Canonical has now announced it plans to ship the first Ubuntu-powered handsets later this year, partnering with BQ and Meizu. Canonical hints that we’ll learn more at MWC.
Canonical has now released a new dual-boot installer that makes it easy to switch back and forth between Ubuntu and Android. Not surprisingly, the feature is aimed at developers and advanced users.
Mark Shuttleworth, the founder of Canonical, has revealed that the company has signed its first agreement to ship Ubuntu on high-end phones. The mobile version of the Linux-based OS will be offered on smartphones during 2014.
The Indiegogo campaign for the Ubuntu Edge smartphone failed to raise its goal of $32 million. While the project won’t go ahead, the campaign succeeded in raising public awareness of Ubuntu Phone.
Canonical notes these carriers will have “access to early information about Ubuntu and device manufacturer plans to support the OS, as well as the opportunity to be a launch partner for Ubuntu on smartphones.” This still gives Canonical control of Ubuntu, but allows for carriers to relay their feedback directly to the source.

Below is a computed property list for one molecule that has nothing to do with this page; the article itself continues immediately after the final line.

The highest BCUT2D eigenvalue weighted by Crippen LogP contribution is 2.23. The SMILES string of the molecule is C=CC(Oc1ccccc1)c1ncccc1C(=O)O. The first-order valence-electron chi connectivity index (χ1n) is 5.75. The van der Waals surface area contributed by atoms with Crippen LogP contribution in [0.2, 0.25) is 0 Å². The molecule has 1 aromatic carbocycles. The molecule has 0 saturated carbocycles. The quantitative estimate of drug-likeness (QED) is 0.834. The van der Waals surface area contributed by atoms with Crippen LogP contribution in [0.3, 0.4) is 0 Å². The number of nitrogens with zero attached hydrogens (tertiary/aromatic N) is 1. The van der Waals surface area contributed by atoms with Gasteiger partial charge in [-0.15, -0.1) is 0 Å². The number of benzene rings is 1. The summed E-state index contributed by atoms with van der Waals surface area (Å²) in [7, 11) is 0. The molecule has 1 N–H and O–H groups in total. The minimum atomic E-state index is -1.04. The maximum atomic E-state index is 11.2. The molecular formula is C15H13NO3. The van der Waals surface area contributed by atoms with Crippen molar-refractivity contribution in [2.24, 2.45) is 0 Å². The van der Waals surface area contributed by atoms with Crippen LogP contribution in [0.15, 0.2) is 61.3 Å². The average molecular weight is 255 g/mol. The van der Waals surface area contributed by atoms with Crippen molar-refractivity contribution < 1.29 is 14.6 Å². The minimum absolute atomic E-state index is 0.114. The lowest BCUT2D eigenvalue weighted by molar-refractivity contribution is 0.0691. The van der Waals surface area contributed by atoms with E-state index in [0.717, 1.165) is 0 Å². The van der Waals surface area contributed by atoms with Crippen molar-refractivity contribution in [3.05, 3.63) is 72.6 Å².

On this week’s Friday Debate the question is – Which new operating system has the best chance of catching on?
Is Ubuntu Phone based on CyanogenMod 10.1? There’s some truth to that, but Ubuntu Phone is not just another skin on top of CM 10.1 / Android.
It look’s like we’ll see Ubuntu phones in early 2014, not late 2013 as previously reported.
Canonical has officially announced plans to support Ubuntu on tablets, with Ubuntu tablets coming to Nexus 7 and Nexus 10 on February 21, the Ubuntu Touch Developer Preview.
Canonical CEO Mark Shuttleworth confirmed to the WSJ that Ubuntu phone is going to be launched commercially in early October 2013 in “two large geographic markets.”